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What You Need to Know for the New PSAT

October 6, 2015

The PSAT is a national standardized test for high school Juniors. Doing well on the PSAT is the only way students can be eligible and qualify for the National Merit Scholarship Program, which provides high school students a generous amount in scholarship money for college. Earlier this year, Collegeboard, the company that sponsors the PSAT and the SAT, announced that both tests would be revised in both format and content.

You can still register for the PSAT online until Oct. 9 with a $10 late fee! It’s administered at Dunbar in the gym, on Wednesday, Oct. 14. New sample questions and practice tests are available here.

As for the test changes, here’s what you need to know:

 

Before

Sections

The PSAT used to have three sections, consisting of Math, Critical Reading, and Writing. The Math section had a large focus on geometry and algebra. The Reading section included passages and comprehension, as well as the infamously obscure vocabulary words. The Writing section tested on both English and grammar. It didn’t include an essay, unlike the SAT.

Time

The PSAT used to have a total test time of 2 hours and 10 minutes, with 2 reading sections, 2 math sections, and one writing section. Each section was, on average, 25 minutes, with the exceptions of a 35 minute writing section. That’s a long time to have to concentrate for, so be sure to eat a hearty breakfast!

Scoring

The PSAT used to be out of 240 points. Each of the three sections counted for 80 points, which were then added up for the total 240. There are five answer choices for each section, and each incorrect answer takes off .25 points from your score. The only exception to this would be the grid-in questions on the Math portion. These questions aren’t require writing in the answer instead of multiple choice. Since this is more difficult, incorrect answers on grid-in questions are not penalized on your overall score.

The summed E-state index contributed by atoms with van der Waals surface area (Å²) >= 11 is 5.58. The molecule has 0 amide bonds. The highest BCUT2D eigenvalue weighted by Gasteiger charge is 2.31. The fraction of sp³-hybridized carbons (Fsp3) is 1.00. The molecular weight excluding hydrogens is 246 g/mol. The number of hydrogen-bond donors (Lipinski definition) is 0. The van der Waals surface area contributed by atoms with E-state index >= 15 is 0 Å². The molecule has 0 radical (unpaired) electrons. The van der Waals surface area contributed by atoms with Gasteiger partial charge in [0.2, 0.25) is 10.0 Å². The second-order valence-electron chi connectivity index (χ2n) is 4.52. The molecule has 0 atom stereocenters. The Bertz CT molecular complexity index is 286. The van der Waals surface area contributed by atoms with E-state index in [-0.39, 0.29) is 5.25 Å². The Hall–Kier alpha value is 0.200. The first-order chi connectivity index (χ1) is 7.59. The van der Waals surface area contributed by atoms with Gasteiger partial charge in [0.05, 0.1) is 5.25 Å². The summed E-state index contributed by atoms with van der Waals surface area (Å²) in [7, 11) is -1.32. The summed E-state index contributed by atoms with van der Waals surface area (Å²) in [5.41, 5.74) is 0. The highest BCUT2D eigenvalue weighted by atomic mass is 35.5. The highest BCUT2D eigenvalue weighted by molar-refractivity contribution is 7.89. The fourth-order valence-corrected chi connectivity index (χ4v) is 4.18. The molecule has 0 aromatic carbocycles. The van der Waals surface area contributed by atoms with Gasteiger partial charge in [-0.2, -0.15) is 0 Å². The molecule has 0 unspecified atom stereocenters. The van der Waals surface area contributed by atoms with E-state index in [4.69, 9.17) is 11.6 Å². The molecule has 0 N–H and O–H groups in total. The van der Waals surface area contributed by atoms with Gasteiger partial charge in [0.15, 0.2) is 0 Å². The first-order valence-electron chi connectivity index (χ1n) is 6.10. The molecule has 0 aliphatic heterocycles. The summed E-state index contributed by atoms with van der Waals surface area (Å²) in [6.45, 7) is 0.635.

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After

Sections

The revised PSAT now has two sections: Evidence-based Reading & Writing and Math. The Evidence based Reading and Writing section is broken up into Reading and Writing parts, and consists of long passages, with comprehension, analytical, grammar, and English questions. The Math section is broken up into Calculator-permitted and No Calculator-permitted parts. Its content moves away from geometry and focuses more on algebra and data analyzing.

Time

The new PSAT has a total test time of 2 hours and 45 minutes. Even though it’s longer, that doesn’t mean you have a lot of free time available, since most of the test is composed of long passages.

Scoring

The PSAT is now out of 1520 points. The Evidence-based Reading & Writing section and the Math section are both worth 760 points each, and there’s no longer any penalty for incorrect answers. Each category (Math, Reading, Writing) will have a sub-score out of 38 points to show you what your strengths and weaknesses are. But wait there’s more! There are now sub-section scores for specific categories such as “Heart of Algebra”. Not only that, but there are also cross-test scores available to show your abilities in different, non-related categories, such as “Analysis in Science.”

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